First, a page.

Fun and fear

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Archive photo of sailors playing musical instruments on the deck of a ship

Image courtesy of the Liverpool Daily Post and Echo

I don’t hold with the saying that you have to be a comedian to live in Liverpool, although there are probably more here than anywhere else.

I’m convinced much of this is down to our seafaring tradition – mariners tend to have a strong sense of humour to help deal with the many challenges faced on the briny.

Ships’ crews carried out bizarre rituals at sea such as the Crossing the Line ceremony for passengers and crew going over the equator for the first time. Initiates appear before King Neptune and his court and are plunged into water and subjected to other indignities.

Two lesser-known rituals are examined in the Life at Sea gallery in Merseyside Maritime Museum. Life on sailing ships left crews with little time for recreation. Despite this, sailors developed various customs that reflected their way of life.

The ceremony of Dropping the Dead Horse originated in the 19th century when seafarers were allowed their first month’s wages in advance to pay for gear and clothing. During this month they felt they were working for nothing or 'flogging a dead horse'.

The end of the month was marked by dragging a canvas horse stuffed with wood shavings and stones along the deck before hoisting it up the main mast and dropping it into the sea to cheers and raucous laughter.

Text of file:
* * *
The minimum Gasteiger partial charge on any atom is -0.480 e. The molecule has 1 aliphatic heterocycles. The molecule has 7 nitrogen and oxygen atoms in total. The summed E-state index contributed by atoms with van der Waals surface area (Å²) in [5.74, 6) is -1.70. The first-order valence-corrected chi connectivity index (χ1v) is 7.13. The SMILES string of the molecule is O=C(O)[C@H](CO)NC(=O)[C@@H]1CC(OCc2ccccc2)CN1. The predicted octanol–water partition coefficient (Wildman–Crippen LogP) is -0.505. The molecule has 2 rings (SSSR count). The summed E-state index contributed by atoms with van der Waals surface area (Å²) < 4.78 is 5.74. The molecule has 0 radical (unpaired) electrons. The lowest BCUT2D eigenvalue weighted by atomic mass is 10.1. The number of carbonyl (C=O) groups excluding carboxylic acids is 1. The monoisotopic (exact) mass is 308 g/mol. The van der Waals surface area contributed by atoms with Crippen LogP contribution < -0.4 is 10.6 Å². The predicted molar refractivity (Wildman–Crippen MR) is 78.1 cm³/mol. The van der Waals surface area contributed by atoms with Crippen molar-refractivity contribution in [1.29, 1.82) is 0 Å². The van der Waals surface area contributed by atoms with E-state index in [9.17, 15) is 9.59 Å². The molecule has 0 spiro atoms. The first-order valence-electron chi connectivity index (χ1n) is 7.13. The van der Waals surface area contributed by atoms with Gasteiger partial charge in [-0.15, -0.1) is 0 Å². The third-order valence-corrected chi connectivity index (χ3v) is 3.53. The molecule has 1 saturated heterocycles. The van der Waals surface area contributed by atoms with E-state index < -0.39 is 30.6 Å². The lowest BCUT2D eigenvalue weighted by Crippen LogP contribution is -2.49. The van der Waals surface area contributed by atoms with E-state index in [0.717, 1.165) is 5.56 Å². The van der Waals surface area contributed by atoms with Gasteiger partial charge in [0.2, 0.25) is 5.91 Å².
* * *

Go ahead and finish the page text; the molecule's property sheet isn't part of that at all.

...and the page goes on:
On display is a picture of the Dead Horse being prepared for dropping overboard. It was on the John O’Gaunt while sailing to Melbourne, Australia, in 1889.

Music has always been popular at sea and crews often formed small Foo-Foo bands as a way of relaxing. These enabled musicians to disturb everyone else by making an appalling din while dressed up in ridiculous clothes.

A photograph shows a Foo-Foo band (pictured) on a British sailing ship in 1900 with members dressed in funny hats and playing an assortment of instruments including mouth organs and a squeeze box.

Once ashore fun could turn to fear for sailors on a spree. Sea ports around the world have a reputation for being violent and dangerous places. Mariners often took steps to protect themselves.

Crews paid at the end of voyages could get several months of back pay. There were many people in port ready to separate seafarers from their cash once they got ashore.

Another display features a switchback knife and leather cosh carried by sailor Robert Bruce when he was in the Merchant Navy in the early 1940s.

A new Maritime Tale by Stephen Guy appears every Saturday in the Liverpool Echo. A paperback – Mersey Maritime Tales (£3.99) – is available from the museum, newsagents, bookshops or from the Mersey Shop website (£1 p&p UK).